Look Behind You
Sniper. The White Raven
Stars: Aldoshyn Paulo, Maryna Koshkina, Andrey Mostrenko, Roman Semysal and Zacchary Shadrin
Director: Marian Bushan
Scriptwriter: Maryna Kashkina
UM Group/Media Move/Well Go USA Entertainment
Rating: R for war violence and themed material
Running Length: One Hour and 50 Minutes
Ukraine and Russian Languages With Subtitles
What makes a sniper? There have been many films in the past on this subject such as “Sniper” 1993 with Tom Berenger, “Enemy at The Gates” 2001 with Jude Law, “Shooter” 2007 with Mark Wahlberg, “Rambo 4” 2008 with Sylvester Stallone and “American Sniper” 2015 with Bradley Cooper. Each with its own story of why. Now comes the Ukrainian conflict with Russia and the true tale of a Ukraine sniper. The term “White Raven” refers to the sniper’s family crest. Aldoshyn Paulo does the role of Mykola, the soldier/sniper, with ease. In any war, there are special talents that come to the forefront, and, here, one of them happens to be math. Mycola is a teacher.
The film begins with Mykola (Paulo) and his wife Natysa (Maryna Kashkina) living on family property and expecting their first child. Mykola is away from home when he finds out Russian troops are in the area of his property. He gets there by bicycle only to find his wife being harassed by soldiers. Mykola is beaten and left for dead while Natysa is killed and the family home burned to the ground. Recovering and hardened from this experience, Mykola joins the Ukrainian Army, manages to make it through training and finds his skill in sniping. Not only for precise marksmanship, but the fact that he can handle rifles well----putting together (blindfolded) a rifle in 18 seconds. This gains him a spot on the sniper squad and before you know it, he and a partner are out in the field killing people. The key to being a sniper is accuracy, patience and, well, forget “nerves of steel,” you just don’t have nerves here. Several scenes show their workmanship as they climb higher in the military ranks. Alas, they are targeted, and from this time on, Mykola is on the prowl for his equal in the Russian Army. A Russian sniper so sure of himself, he sends photos of the victims to them beforehand.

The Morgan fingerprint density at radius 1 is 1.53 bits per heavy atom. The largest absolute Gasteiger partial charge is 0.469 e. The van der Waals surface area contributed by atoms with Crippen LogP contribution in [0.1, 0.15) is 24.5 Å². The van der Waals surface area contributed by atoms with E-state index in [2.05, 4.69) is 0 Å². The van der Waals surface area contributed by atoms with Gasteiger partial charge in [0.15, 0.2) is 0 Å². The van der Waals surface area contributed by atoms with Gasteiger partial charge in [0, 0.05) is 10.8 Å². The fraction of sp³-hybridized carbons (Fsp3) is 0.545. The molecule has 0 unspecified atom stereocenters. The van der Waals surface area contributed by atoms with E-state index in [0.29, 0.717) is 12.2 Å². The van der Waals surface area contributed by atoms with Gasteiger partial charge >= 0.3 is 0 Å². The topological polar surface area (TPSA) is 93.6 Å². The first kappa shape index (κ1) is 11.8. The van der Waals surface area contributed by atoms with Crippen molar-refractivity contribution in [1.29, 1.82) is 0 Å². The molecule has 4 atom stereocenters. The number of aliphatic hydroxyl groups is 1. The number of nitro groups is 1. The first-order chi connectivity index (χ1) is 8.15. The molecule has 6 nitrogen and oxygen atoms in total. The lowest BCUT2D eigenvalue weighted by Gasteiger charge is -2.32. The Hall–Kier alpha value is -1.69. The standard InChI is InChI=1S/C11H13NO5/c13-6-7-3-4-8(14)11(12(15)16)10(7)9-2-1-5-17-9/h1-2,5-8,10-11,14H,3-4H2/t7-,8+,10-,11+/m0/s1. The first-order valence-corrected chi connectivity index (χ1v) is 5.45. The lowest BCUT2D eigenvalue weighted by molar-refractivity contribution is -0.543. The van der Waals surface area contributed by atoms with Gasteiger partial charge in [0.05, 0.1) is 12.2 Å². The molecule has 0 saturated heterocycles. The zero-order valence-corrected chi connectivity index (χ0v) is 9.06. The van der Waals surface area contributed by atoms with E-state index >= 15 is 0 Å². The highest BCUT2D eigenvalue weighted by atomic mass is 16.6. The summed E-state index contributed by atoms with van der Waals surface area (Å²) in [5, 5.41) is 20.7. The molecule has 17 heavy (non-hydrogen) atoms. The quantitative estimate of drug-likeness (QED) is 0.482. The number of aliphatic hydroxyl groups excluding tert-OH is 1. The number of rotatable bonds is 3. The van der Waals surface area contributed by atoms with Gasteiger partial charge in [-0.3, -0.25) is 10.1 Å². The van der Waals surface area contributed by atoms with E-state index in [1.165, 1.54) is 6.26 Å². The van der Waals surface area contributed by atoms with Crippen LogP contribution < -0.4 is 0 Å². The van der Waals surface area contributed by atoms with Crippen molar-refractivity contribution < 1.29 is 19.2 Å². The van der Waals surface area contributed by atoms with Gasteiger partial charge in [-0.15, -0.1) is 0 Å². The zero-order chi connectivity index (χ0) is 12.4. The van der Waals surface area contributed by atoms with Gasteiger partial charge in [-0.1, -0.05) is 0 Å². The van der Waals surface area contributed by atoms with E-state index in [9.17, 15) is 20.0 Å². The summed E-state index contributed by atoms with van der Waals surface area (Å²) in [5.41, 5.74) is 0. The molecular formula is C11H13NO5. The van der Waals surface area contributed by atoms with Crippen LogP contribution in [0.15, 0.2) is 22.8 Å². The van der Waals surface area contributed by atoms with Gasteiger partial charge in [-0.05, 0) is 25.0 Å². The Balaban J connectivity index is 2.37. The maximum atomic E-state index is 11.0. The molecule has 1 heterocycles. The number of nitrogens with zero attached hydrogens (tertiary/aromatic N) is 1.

It is interesting as to what makes a person a sniper. Is it an inner need to show a skill few have? A feeling of patriotism to be able to silently penetrate enemy ranks? A feeling of personal aloneness that prevents friendship? Revenge? Or, all of the above? In “White Sniper,” Mykola has had personal tragedy and sees no future for himself without his wife, so takes the alternate route with a rifle. While in training, he encounters other men working to be snipers who are there for the glory. Personal acclaim, though, can come with a price.
What turns a gentle man into a hardened soldier is told in short scenes, such as concentration, figuring trajectory, endurance and working with someone. The loss of a loved one in a brutal way is a memory that lingers throughout. How many men are in the field during wartime, who have this memory and sometimes, it is the only thing that keeps them going. The thought that in their duty-filled life now, there had been happy moments.
Though no composer is listed, there is background music to go with the scenes. A touch of home with vocalist and guitar as someone prepares to take another’s life. Cinematographer is not listed, either, but scenes are well designed, though dark a great deal of the time. Snipers don’t do well getting into position in daylight. “White Raven: Sniper” will be an interesting addition to current films because of the ongoing conflict between Russia and the Ukraine. This has been going on for years and this story of a sniper could have happened years and years ago, too. There is a famous World War I poem by W. D. Cocker about a sniper of that time period, called “The Sniper.” As the saying goes, “nothing new under the sun.”
Copyright 2022 Marie Asner